Many people warmed to  Paul Robeson because he was an advocate for the common people.  He was vocal in more ways than one, and  earnest and dedicated in his efforts to bring down apartheid.   He had been branded as a ‘Communist’, because of his  fight for equal rights for ‘coloured’ people, but also because of his activism over equal pay for the working classes, and this caused the conservative National politicians here to regard him as a danger.  He was a danger to New Zealand politicians, because several big strikes were going on at the time, and Paul Robeson, of course, was on the side of the  Wellington Watersiders, and the other strikers.

He was a danger, too,  because the conservative government here in New Zealand were trying to pull off the obviously evil stint of excluding Maori from the All Black team going to Africa.  Racial tension here was ‘hot’.  Many people had the view that ‘rugby should have nothing to do with race’, and thought that this meant that they should ignore the ruling of the rugby board, supported by the government, to ban Maori people from the rugby team.  In their ignorance, they could not see that by ignoring the issue, and letting the rugby union have their way in banning Maori people from the All Blacks, they were actually supporting racism and apartheid, both in South Africa, and right here in New Zealand.   At this time in our history, race had everything to do with rugby, whether you liked it or not.

Many people in New Zealand opposed the decision to make the All Black rugby team ‘all white’, as the demonstrations proved.  Eventually, the side of good won out, and the idea of a rugby team based on colour was thrown out of our culture for ever.  We saw photos of the demonstrators against the racist selection of the rugby team, walking down Queen Street in Auckland, 1960, shortly before Paul’s arrival here.  The proposed  ‘All White’ Rugby team was entirely a political issue, and is a good example of the very wrong thinking, behaviour, and actions which politicians can get up to, in their efforts to win favour with the more powerful and influential nations of the world.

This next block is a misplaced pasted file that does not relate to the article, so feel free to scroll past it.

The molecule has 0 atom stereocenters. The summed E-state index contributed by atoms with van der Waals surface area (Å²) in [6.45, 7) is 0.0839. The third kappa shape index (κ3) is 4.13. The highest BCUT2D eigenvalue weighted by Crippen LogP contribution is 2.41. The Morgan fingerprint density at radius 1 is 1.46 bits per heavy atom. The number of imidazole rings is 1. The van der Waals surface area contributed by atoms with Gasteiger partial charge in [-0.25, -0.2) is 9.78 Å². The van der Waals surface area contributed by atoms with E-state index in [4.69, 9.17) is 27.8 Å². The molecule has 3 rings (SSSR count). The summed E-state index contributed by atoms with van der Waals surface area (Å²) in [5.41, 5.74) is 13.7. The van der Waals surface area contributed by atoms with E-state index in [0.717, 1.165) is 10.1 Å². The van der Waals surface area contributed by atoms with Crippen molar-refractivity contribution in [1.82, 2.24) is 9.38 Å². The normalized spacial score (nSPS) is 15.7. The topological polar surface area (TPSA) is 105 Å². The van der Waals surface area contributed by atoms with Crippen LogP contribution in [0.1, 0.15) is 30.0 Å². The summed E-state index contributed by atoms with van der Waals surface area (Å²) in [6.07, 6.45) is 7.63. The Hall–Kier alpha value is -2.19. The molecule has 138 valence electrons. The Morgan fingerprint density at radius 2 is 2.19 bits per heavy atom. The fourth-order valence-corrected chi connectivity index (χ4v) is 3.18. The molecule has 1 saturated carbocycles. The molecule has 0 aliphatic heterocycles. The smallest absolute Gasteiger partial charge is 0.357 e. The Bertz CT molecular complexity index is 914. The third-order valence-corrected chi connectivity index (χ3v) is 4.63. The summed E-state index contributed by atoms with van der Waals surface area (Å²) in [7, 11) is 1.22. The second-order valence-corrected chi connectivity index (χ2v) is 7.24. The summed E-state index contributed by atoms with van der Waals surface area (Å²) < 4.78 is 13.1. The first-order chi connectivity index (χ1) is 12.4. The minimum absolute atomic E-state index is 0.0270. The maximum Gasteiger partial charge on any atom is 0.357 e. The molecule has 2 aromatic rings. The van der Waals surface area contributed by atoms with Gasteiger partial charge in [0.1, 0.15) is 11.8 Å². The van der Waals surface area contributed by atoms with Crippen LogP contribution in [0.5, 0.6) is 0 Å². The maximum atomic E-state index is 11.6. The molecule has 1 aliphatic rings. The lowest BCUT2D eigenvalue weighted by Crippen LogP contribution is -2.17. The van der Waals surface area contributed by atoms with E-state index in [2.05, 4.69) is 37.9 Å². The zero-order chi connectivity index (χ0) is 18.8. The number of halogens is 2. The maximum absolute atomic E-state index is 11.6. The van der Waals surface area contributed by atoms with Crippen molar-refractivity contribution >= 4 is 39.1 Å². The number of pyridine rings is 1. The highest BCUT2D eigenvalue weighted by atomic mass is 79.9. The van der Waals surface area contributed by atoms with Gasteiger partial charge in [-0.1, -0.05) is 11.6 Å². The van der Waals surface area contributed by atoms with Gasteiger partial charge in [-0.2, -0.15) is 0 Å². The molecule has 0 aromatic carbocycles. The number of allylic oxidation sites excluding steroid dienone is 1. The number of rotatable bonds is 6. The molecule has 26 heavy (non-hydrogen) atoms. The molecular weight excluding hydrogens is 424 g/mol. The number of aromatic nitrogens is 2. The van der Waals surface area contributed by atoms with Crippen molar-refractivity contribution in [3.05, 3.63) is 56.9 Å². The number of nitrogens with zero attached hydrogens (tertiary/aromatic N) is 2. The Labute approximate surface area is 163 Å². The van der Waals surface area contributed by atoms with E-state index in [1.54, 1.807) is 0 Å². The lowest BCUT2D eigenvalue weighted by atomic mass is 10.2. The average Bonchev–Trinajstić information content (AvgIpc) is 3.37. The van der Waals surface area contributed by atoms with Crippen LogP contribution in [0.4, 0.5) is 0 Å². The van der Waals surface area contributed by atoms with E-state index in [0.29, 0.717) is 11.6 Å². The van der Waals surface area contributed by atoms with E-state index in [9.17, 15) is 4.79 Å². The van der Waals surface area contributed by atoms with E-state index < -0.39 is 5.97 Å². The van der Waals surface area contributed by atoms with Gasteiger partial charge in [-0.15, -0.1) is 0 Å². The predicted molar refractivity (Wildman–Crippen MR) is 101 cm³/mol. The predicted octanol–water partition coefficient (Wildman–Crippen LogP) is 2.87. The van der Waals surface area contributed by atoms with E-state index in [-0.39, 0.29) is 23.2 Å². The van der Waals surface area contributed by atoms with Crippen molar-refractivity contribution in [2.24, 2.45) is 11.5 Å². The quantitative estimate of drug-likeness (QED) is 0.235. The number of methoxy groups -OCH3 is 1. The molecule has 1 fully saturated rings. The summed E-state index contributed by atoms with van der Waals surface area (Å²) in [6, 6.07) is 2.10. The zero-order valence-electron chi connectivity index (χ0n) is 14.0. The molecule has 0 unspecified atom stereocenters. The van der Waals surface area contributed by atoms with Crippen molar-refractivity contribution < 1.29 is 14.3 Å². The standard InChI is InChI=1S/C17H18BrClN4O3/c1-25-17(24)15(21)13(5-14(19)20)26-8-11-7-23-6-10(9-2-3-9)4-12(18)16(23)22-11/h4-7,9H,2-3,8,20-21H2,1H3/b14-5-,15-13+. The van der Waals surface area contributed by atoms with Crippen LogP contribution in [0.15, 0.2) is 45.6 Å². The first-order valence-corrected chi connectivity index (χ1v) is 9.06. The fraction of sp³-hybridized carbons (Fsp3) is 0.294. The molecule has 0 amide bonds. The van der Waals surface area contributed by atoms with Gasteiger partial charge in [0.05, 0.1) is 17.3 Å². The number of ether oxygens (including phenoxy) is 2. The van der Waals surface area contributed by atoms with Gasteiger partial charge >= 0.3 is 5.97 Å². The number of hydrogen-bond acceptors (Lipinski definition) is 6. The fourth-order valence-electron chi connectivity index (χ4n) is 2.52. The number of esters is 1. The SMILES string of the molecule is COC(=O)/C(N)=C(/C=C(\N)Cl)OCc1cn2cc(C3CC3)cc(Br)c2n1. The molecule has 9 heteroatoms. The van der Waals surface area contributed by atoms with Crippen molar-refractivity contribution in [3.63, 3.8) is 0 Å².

Paul Robeson kept to his honour and, despite the dominating prohibitive forces against him, went off to give talks and songs to the striking watersiders in Wellington, and other working men’s action groups in the South Island. He was passionate about the issue of fair pay:  His mother had died in a house fire when he was only six years old, and so he knew ‘dire poverty’, to use his own terminology.  His father had the difficult task of bringing the family of seven children up.  The combination of racial discrimination, and  having only one parent meant that life was hard. Racial discrimination meant that jobs for ‘coloured’ people were scarce, and very low paid if they were to be found at all.   ‘Sometimes I Feel like a Motherless Child’ was one spiritual song which had great meaning for Paul Robeson.  This song was often included in his concerts.

 

Paul was a great fighter for equality:   His relentless driving spirit for equal rights, and his singing about the cause, had a huge effect in helping to bring about social change on the apartheid situation in America.  Whilst his 1960  visit here was marred by the All Black controversy to some extent, his input here surely  had some impact on the relevant social issues of race and fair pay, which would have helped weight  the scales down on the side of change.